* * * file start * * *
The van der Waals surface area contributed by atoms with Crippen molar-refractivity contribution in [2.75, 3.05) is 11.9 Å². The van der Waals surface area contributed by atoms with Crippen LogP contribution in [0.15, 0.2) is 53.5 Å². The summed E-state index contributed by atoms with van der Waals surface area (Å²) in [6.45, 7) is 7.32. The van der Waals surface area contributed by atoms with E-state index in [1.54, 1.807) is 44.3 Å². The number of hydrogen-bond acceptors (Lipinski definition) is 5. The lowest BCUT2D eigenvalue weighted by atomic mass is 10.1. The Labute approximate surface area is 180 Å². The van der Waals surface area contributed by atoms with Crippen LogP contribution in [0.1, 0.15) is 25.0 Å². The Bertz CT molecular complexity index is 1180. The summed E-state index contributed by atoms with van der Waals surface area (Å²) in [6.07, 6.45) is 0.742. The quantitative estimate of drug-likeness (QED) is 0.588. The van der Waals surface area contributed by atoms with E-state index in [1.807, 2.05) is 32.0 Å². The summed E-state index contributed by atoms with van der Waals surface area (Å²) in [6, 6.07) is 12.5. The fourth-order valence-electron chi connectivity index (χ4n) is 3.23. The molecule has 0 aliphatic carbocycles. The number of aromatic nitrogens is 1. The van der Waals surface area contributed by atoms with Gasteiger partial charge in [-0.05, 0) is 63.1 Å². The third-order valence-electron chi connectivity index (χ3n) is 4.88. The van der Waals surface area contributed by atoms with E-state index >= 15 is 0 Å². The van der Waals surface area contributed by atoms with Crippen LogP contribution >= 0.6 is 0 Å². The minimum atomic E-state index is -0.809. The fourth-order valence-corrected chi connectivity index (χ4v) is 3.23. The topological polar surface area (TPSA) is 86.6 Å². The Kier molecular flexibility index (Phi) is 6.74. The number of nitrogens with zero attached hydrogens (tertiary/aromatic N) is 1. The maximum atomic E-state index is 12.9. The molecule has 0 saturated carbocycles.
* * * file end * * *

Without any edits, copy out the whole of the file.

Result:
The van der Waals surface area contributed by atoms with Crippen molar-refractivity contribution in [2.75, 3.05) is 11.9 Å². The van der Waals surface area contributed by atoms with Crippen LogP contribution in [0.15, 0.2) is 53.5 Å². The summed E-state index contributed by atoms with van der Waals surface area (Å²) in [6.45, 7) is 7.32. The van der Waals surface area contributed by atoms with E-state index in [1.54, 1.807) is 44.3 Å². The number of hydrogen-bond acceptors (Lipinski definition) is 5. The lowest BCUT2D eigenvalue weighted by atomic mass is 10.1. The Labute approximate surface area is 180 Å². The van der Waals surface area contributed by atoms with Crippen LogP contribution in [0.1, 0.15) is 25.0 Å². The Bertz CT molecular complexity index is 1180. The summed E-state index contributed by atoms with van der Waals surface area (Å²) in [6.07, 6.45) is 0.742. The quantitative estimate of drug-likeness (QED) is 0.588. The van der Waals surface area contributed by atoms with E-state index in [1.807, 2.05) is 32.0 Å². The summed E-state index contributed by atoms with van der Waals surface area (Å²) in [6, 6.07) is 12.5. The fourth-order valence-electron chi connectivity index (χ4n) is 3.23. The molecule has 0 aliphatic carbocycles. The number of aromatic nitrogens is 1. The van der Waals surface area contributed by atoms with Gasteiger partial charge in [-0.05, 0) is 63.1 Å². The third-order valence-electron chi connectivity index (χ3n) is 4.88. The van der Waals surface area contributed by atoms with E-state index >= 15 is 0 Å². The van der Waals surface area contributed by atoms with Crippen LogP contribution >= 0.6 is 0 Å². The minimum atomic E-state index is -0.809. The fourth-order valence-corrected chi connectivity index (χ4v) is 3.23. The topological polar surface area (TPSA) is 86.6 Å². The Kier molecular flexibility index (Phi) is 6.74. The number of nitrogens with zero attached hydrogens (tertiary/aromatic N) is 1. The maximum atomic E-state index is 12.9. The molecule has 0 saturated carbocycles.